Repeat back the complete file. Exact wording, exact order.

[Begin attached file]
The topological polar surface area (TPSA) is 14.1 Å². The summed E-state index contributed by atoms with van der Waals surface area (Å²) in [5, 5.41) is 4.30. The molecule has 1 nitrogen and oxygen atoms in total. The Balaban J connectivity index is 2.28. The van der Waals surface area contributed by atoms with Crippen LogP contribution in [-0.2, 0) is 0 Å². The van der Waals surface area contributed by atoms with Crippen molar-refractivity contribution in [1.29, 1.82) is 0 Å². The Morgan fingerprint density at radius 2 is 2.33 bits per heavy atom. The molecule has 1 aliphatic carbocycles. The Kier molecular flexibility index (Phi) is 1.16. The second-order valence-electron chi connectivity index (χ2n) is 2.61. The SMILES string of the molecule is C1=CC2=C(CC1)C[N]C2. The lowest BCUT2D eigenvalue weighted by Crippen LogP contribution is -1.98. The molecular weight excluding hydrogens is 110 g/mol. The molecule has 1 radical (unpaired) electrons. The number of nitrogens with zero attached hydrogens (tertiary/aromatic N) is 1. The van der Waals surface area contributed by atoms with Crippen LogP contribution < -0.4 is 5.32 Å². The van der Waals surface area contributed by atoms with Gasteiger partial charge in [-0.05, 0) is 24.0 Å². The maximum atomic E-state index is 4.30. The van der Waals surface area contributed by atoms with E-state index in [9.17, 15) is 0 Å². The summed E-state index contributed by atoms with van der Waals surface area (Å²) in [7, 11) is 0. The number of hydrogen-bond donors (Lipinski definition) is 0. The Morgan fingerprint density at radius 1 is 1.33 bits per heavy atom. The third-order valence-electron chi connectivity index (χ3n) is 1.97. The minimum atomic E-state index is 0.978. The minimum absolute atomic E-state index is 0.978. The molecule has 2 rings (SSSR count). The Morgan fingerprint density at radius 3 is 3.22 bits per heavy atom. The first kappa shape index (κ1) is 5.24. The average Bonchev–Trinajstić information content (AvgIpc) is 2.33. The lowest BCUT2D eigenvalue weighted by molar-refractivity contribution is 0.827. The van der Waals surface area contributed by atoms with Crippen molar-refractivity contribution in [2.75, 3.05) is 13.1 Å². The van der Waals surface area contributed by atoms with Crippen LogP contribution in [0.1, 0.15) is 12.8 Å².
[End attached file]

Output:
The topological polar surface area (TPSA) is 14.1 Å². The summed E-state index contributed by atoms with van der Waals surface area (Å²) in [5, 5.41) is 4.30. The molecule has 1 nitrogen and oxygen atoms in total. The Balaban J connectivity index is 2.28. The van der Waals surface area contributed by atoms with Crippen LogP contribution in [-0.2, 0) is 0 Å². The van der Waals surface area contributed by atoms with Crippen molar-refractivity contribution in [1.29, 1.82) is 0 Å². The Morgan fingerprint density at radius 2 is 2.33 bits per heavy atom. The molecule has 1 aliphatic carbocycles. The Kier molecular flexibility index (Phi) is 1.16. The second-order valence-electron chi connectivity index (χ2n) is 2.61. The SMILES string of the molecule is C1=CC2=C(CC1)C[N]C2. The lowest BCUT2D eigenvalue weighted by Crippen LogP contribution is -1.98. The molecular weight excluding hydrogens is 110 g/mol. The molecule has 1 radical (unpaired) electrons. The number of nitrogens with zero attached hydrogens (tertiary/aromatic N) is 1. The van der Waals surface area contributed by atoms with Crippen LogP contribution < -0.4 is 5.32 Å². The van der Waals surface area contributed by atoms with Gasteiger partial charge in [-0.05, 0) is 24.0 Å². The maximum atomic E-state index is 4.30. The van der Waals surface area contributed by atoms with E-state index in [9.17, 15) is 0 Å². The summed E-state index contributed by atoms with van der Waals surface area (Å²) in [7, 11) is 0. The number of hydrogen-bond donors (Lipinski definition) is 0. The Morgan fingerprint density at radius 1 is 1.33 bits per heavy atom. The third-order valence-electron chi connectivity index (χ3n) is 1.97. The minimum atomic E-state index is 0.978. The minimum absolute atomic E-state index is 0.978. The molecule has 2 rings (SSSR count). The Morgan fingerprint density at radius 3 is 3.22 bits per heavy atom. The first kappa shape index (κ1) is 5.24. The average Bonchev–Trinajstić information content (AvgIpc) is 2.33. The lowest BCUT2D eigenvalue weighted by molar-refractivity contribution is 0.827. The van der Waals surface area contributed by atoms with Crippen molar-refractivity contribution in [2.75, 3.05) is 13.1 Å². The van der Waals surface area contributed by atoms with Crippen LogP contribution in [0.1, 0.15) is 12.8 Å².